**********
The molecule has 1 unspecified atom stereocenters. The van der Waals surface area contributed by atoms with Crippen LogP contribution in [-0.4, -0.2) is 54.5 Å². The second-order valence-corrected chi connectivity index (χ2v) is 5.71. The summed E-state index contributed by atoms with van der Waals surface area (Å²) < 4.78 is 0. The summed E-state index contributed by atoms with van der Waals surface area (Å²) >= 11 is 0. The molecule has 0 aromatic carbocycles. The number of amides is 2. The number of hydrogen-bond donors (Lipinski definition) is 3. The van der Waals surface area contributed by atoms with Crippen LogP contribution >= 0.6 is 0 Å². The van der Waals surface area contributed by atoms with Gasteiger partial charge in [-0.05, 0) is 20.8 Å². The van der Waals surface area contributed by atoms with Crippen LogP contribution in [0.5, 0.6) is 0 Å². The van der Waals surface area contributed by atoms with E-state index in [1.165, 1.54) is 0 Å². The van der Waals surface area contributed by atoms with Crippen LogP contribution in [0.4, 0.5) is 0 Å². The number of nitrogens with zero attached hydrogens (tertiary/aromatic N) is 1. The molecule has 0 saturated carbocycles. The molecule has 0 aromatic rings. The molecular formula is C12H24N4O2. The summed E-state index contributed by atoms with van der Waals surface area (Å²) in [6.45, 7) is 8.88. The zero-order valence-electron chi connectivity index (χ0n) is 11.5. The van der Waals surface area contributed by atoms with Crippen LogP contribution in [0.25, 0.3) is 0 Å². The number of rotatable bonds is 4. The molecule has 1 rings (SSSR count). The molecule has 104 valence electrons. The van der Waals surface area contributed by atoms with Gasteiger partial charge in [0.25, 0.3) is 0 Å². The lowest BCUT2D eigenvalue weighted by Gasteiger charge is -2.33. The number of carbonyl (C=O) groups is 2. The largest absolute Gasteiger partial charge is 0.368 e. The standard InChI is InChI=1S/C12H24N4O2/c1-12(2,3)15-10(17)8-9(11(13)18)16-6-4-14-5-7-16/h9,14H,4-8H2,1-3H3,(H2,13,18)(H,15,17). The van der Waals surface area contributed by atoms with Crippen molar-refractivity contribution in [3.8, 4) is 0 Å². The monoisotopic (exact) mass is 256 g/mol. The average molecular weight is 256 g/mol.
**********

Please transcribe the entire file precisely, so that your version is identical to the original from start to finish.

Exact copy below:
The molecule has 1 unspecified atom stereocenters. The van der Waals surface area contributed by atoms with Crippen LogP contribution in [-0.4, -0.2) is 54.5 Å². The second-order valence-corrected chi connectivity index (χ2v) is 5.71. The summed E-state index contributed by atoms with van der Waals surface area (Å²) < 4.78 is 0. The summed E-state index contributed by atoms with van der Waals surface area (Å²) >= 11 is 0. The molecule has 0 aromatic carbocycles. The number of amides is 2. The number of hydrogen-bond donors (Lipinski definition) is 3. The van der Waals surface area contributed by atoms with Crippen LogP contribution >= 0.6 is 0 Å². The van der Waals surface area contributed by atoms with Gasteiger partial charge in [-0.05, 0) is 20.8 Å². The van der Waals surface area contributed by atoms with Crippen LogP contribution in [0.5, 0.6) is 0 Å². The van der Waals surface area contributed by atoms with E-state index in [1.165, 1.54) is 0 Å². The van der Waals surface area contributed by atoms with Crippen LogP contribution in [0.4, 0.5) is 0 Å². The number of nitrogens with zero attached hydrogens (tertiary/aromatic N) is 1. The molecule has 0 saturated carbocycles. The molecule has 0 aromatic rings. The molecular formula is C12H24N4O2. The summed E-state index contributed by atoms with van der Waals surface area (Å²) in [6.45, 7) is 8.88. The zero-order valence-electron chi connectivity index (χ0n) is 11.5. The van der Waals surface area contributed by atoms with Crippen LogP contribution in [0.25, 0.3) is 0 Å². The number of rotatable bonds is 4. The molecule has 1 rings (SSSR count). The molecule has 104 valence electrons. The van der Waals surface area contributed by atoms with Gasteiger partial charge in [0.25, 0.3) is 0 Å². The lowest BCUT2D eigenvalue weighted by Gasteiger charge is -2.33. The number of carbonyl (C=O) groups is 2. The largest absolute Gasteiger partial charge is 0.368 e. The standard InChI is InChI=1S/C12H24N4O2/c1-12(2,3)15-10(17)8-9(11(13)18)16-6-4-14-5-7-16/h9,14H,4-8H2,1-3H3,(H2,13,18)(H,15,17). The van der Waals surface area contributed by atoms with Crippen molar-refractivity contribution in [3.8, 4) is 0 Å². The monoisotopic (exact) mass is 256 g/mol. The average molecular weight is 256 g/mol.